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Lot # 1223 (of 1727)   < Previous Lot | Next Lot >

1905 New York Giants (vs. Philadelphia) World Series Program

Starting Bid - $2,000, Sold For - $16,450

Extremely rare New York Giants program issued for the 1905 World Series against the Philadelphia Athletics. Incredible newly discovered program example from the second-ever World Series (there was no World Series in 1904) and one of the great rarities in all of World Series program collecting. It is also a particularly ideal program for display. The eight-page program features a team photo of the Giants on the cover that identifies them as "Champions National League 1904-5." The photograph, taken by noted baseball photographer George Lawrence, pictures the players dressed in formal attire posing together in a studio setting, including manager John McGraw, owner John T. Brush, Christy Mathewson, Roger Bresnahan and Joe McGinnity. Featured on the interior pages are portrait photos of both John McGraw and A's manager Connie Mack, as well as those of Christy Mathewson, Joe McGinnity, Dan McGann, owner John T. Brush, team secretary Fred Knowles, and team mascot Buster Wilson. The preprinted scorecard section features Bresnahan Donlin, McGann, and McGinnity (name handwritten in the pitcher's spot) for the Giants, and Hartsel, Davis, Cross, and Plank for the Athletics. Neatly scored in pencil for Game 4 of the series won by the Giants by a score of 1-0. The Giants defeated the A's four games to one in what was one of the most dominant mound performances in World Series history. The Giants won each of their four games by shutout, and allowed only three runs in the entire five games, none of which were earned. Mathewson won three of the games, while McGinnity won one, which is duly recorded here. We have seen very few 1905 World Series programs come to auction over the years, most of which had restoration. The offered program is not only new to the hobby but has no restoration whatsoever, making it an all the more noteworthy example of one of the rarest of all World Series programs.

Although this program dates from 1905, it is actually from the second modern-day World Series ever played. In 1903 the National Agreement finally brought "peace" between the two leagues, but it was not responsible for the establishment of an annual postseason championship series between the two league winners, known today as the World Series. Instead, the World Series was born when Barney Dreyfuss and Henry Killilea, the respective owners of the Pittsburgh Pirates and Boston Red Sox, each agreed in August to match their first-place clubs in a best-of-nine postseason series that fall to determine what they declared to be the "World's Championship." The fact that the Series was not formally mandated, meant that teams did not have to participate and in 1904 the Giants chose to exercise that right. In speaking with the press, Giants owner John T. Brush asserted that "We are content when our season is ended to rest upon our laurels. The club that wins from the clubs of Boston, Brooklyn, New York, Philadelphia, Pittsburgh, Cincinnati, Chicago, and St. Louis, the eight largest and most important cities in America, in a series of 154 games, is entitled to the honor of champions of the United States without being called upon to contend with or recognize clubs from minor leagues. Neither the players nor the manager of the Giants nor myself desires any greater glory than to win the pennant in the National League, that is the greatest honor that can be obtained in baseball." Naturally, Brush's reasons for not participating were not well received by the Boston Pilgrims, champions of the American League, or by most baseball fans. After hearing of the Giants refusal to take part in the series, the Pilgrims claimed the championship and the Sporting News supported them, declaring them the champions as well. Ironically, it was none other than John T. Brush who was later responsible for the World Series becoming a postseason tradition. During the off season he proposed that the World Series be a compulsory affair between the two leagues and in a vote of team owners the "Brush Rules" governing World Series play were formally adopted.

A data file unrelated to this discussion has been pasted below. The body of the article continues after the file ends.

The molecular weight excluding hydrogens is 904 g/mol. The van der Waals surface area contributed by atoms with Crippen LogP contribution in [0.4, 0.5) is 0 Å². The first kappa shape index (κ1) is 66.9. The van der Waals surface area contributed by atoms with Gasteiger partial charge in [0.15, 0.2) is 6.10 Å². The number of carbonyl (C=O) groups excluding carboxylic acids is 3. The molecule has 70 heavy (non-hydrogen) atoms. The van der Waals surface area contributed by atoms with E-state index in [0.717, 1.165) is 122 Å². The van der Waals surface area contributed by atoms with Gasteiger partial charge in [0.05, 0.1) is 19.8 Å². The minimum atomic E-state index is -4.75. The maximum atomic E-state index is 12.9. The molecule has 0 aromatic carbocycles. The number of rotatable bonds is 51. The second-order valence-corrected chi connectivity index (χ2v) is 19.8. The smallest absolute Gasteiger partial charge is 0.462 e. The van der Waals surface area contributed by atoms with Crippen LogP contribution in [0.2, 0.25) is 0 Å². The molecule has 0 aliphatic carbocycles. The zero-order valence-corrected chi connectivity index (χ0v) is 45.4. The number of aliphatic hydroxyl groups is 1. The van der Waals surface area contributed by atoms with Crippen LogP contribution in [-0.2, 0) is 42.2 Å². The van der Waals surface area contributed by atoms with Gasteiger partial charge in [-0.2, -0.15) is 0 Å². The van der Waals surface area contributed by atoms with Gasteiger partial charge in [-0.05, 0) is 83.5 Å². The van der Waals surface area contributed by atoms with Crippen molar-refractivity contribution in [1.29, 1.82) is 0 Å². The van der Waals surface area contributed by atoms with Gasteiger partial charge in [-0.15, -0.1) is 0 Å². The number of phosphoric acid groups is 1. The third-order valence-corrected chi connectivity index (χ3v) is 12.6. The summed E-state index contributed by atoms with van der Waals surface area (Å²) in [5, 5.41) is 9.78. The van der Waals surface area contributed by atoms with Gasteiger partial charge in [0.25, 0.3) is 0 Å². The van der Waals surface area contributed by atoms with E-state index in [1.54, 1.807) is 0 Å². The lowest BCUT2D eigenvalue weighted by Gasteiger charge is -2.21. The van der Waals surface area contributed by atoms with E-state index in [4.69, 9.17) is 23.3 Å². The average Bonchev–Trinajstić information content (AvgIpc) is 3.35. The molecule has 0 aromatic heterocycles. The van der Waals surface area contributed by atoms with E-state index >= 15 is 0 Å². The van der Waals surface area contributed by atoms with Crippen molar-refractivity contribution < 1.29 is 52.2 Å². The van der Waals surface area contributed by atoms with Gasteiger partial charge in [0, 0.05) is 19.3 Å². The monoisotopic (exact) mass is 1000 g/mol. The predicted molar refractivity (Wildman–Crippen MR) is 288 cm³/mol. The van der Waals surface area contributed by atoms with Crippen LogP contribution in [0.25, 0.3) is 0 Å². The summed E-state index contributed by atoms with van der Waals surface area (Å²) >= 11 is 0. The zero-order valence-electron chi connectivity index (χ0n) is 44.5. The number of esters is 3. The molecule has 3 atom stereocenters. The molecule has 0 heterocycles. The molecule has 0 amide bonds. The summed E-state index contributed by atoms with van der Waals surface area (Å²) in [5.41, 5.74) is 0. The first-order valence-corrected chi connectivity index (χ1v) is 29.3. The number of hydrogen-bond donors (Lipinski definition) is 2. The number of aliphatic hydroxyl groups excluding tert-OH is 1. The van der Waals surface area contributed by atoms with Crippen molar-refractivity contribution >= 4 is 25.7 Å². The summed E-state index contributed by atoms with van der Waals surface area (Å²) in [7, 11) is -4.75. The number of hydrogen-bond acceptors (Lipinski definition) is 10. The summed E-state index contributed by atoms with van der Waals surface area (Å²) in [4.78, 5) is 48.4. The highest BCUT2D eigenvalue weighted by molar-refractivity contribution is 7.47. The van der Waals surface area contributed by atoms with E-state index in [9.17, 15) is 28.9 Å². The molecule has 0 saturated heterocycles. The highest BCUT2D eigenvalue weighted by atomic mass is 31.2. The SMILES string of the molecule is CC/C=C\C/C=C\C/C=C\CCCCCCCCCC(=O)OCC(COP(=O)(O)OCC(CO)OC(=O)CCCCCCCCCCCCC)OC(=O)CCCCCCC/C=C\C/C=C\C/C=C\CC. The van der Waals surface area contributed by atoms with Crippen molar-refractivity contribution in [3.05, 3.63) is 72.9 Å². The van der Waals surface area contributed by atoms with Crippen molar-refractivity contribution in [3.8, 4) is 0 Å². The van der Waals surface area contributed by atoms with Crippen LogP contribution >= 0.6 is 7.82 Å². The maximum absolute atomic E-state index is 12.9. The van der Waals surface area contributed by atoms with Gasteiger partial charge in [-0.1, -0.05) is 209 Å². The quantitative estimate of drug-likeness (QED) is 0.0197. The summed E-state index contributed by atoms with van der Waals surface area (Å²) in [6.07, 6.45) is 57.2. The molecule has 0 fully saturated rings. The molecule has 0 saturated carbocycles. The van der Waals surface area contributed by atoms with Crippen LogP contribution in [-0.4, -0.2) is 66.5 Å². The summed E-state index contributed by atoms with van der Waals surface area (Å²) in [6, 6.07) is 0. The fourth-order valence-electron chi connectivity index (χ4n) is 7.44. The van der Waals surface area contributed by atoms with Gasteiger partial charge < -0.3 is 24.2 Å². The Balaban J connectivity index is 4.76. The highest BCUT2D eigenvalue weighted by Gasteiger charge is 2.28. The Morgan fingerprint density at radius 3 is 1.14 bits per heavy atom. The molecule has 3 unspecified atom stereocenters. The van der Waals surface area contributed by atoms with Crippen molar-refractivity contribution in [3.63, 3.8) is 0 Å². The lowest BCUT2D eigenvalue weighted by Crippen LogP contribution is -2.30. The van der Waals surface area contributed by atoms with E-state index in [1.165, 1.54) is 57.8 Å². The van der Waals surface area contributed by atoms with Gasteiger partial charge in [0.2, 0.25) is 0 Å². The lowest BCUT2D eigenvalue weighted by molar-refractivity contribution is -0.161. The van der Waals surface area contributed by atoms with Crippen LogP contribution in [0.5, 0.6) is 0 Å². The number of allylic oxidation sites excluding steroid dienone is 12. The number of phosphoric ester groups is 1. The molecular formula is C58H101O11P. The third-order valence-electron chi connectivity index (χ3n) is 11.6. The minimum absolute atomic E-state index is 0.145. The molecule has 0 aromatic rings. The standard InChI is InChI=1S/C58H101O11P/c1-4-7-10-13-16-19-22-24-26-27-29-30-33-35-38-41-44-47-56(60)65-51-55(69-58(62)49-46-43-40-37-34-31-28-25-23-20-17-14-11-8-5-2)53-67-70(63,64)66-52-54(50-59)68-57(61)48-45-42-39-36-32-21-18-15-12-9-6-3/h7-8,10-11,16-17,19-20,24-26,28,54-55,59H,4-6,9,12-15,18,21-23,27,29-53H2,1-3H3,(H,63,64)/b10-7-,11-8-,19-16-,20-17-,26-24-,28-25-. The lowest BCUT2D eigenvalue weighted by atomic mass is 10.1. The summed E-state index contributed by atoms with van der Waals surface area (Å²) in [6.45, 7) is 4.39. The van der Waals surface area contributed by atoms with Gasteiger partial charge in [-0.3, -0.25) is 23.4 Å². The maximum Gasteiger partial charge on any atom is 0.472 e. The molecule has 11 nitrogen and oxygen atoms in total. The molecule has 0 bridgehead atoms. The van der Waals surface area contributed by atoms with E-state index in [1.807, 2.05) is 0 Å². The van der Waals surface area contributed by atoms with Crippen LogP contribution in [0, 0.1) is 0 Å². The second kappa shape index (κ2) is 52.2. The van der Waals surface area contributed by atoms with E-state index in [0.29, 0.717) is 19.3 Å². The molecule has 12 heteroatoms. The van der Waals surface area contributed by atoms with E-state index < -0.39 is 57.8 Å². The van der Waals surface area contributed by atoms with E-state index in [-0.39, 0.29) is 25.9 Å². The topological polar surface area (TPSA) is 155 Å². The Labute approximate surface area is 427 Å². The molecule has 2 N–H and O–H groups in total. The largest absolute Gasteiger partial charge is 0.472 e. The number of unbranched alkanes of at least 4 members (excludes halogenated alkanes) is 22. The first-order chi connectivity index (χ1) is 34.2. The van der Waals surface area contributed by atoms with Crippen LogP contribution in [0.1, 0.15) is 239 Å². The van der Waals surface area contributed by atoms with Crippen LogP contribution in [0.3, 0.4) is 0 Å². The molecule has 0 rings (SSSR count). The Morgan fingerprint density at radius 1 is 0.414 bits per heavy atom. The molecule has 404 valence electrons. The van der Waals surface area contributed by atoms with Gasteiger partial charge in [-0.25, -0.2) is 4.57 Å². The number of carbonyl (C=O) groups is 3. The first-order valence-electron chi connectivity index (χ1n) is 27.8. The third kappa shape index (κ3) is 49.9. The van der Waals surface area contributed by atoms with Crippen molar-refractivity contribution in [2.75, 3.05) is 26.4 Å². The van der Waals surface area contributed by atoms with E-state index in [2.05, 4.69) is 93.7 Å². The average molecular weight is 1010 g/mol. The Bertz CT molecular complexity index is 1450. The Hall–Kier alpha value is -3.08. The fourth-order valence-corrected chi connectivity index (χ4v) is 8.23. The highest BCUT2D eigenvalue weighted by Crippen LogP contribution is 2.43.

As noted, this program is a new discovery. It was recently found among a collection of paper items (non-baseball related) in upstate New York, by an antique collectibles dealer who specializes in paper items. The original owner of the program went to the game, saved the program as a souvenir, and it has remained perfectly preserved, undiscovered for over one hundred years in a mountain of family papers of various kinds.

The program (10.75 x 6.75 inches) displays beautifully with flawless colors, and has a tiny edge tear at the bottom of the front cover, and a single horizontal "pocket-fold" crease along the end of which is a tiny quarter-inch tear that affects both covers and each of the interior pages. A few stray pencil marks and smudges affect the back cover, and the interior back cover displays two separate numerical division calculations, also in pencil. While technically in Very Good condition, most of the flaws are very unobtrusive and the program displays as Excellent. Reserve $2,000. Estimate (open). SOLD FOR $16,450


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